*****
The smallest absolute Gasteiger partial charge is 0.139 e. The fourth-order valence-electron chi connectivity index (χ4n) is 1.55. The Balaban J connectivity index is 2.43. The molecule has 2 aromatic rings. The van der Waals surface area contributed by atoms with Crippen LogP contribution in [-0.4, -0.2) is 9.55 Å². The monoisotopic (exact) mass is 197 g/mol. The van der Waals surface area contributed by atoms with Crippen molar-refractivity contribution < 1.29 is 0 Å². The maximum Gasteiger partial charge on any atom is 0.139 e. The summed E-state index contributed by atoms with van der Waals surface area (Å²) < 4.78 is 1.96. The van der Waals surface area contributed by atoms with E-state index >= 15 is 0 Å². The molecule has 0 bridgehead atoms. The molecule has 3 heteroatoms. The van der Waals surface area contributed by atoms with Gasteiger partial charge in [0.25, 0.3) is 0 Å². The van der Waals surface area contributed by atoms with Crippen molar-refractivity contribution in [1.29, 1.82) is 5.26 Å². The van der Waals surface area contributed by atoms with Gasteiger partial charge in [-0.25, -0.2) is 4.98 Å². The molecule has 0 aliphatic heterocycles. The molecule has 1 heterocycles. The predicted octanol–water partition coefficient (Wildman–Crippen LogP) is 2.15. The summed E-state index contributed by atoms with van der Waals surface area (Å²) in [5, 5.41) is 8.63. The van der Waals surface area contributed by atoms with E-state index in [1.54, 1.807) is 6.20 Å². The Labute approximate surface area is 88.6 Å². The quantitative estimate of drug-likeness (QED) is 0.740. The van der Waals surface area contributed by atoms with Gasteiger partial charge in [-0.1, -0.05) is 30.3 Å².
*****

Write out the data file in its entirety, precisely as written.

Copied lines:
The smallest absolute Gasteiger partial charge is 0.139 e. The fourth-order valence-electron chi connectivity index (χ4n) is 1.55. The Balaban J connectivity index is 2.43. The molecule has 2 aromatic rings. The van der Waals surface area contributed by atoms with Crippen LogP contribution in [-0.4, -0.2) is 9.55 Å². The monoisotopic (exact) mass is 197 g/mol. The van der Waals surface area contributed by atoms with Crippen molar-refractivity contribution < 1.29 is 0 Å². The maximum Gasteiger partial charge on any atom is 0.139 e. The summed E-state index contributed by atoms with van der Waals surface area (Å²) < 4.78 is 1.96. The van der Waals surface area contributed by atoms with E-state index >= 15 is 0 Å². The molecule has 0 bridgehead atoms. The molecule has 3 heteroatoms. The van der Waals surface area contributed by atoms with Gasteiger partial charge in [0.25, 0.3) is 0 Å². The van der Waals surface area contributed by atoms with Crippen molar-refractivity contribution in [1.29, 1.82) is 5.26 Å². The van der Waals surface area contributed by atoms with Gasteiger partial charge in [-0.25, -0.2) is 4.98 Å². The molecule has 0 aliphatic heterocycles. The molecule has 1 heterocycles. The predicted octanol–water partition coefficient (Wildman–Crippen LogP) is 2.15. The summed E-state index contributed by atoms with van der Waals surface area (Å²) in [5, 5.41) is 8.63. The van der Waals surface area contributed by atoms with E-state index in [1.54, 1.807) is 6.20 Å². The Labute approximate surface area is 88.6 Å². The quantitative estimate of drug-likeness (QED) is 0.740. The van der Waals surface area contributed by atoms with Gasteiger partial charge in [-0.1, -0.05) is 30.3 Å².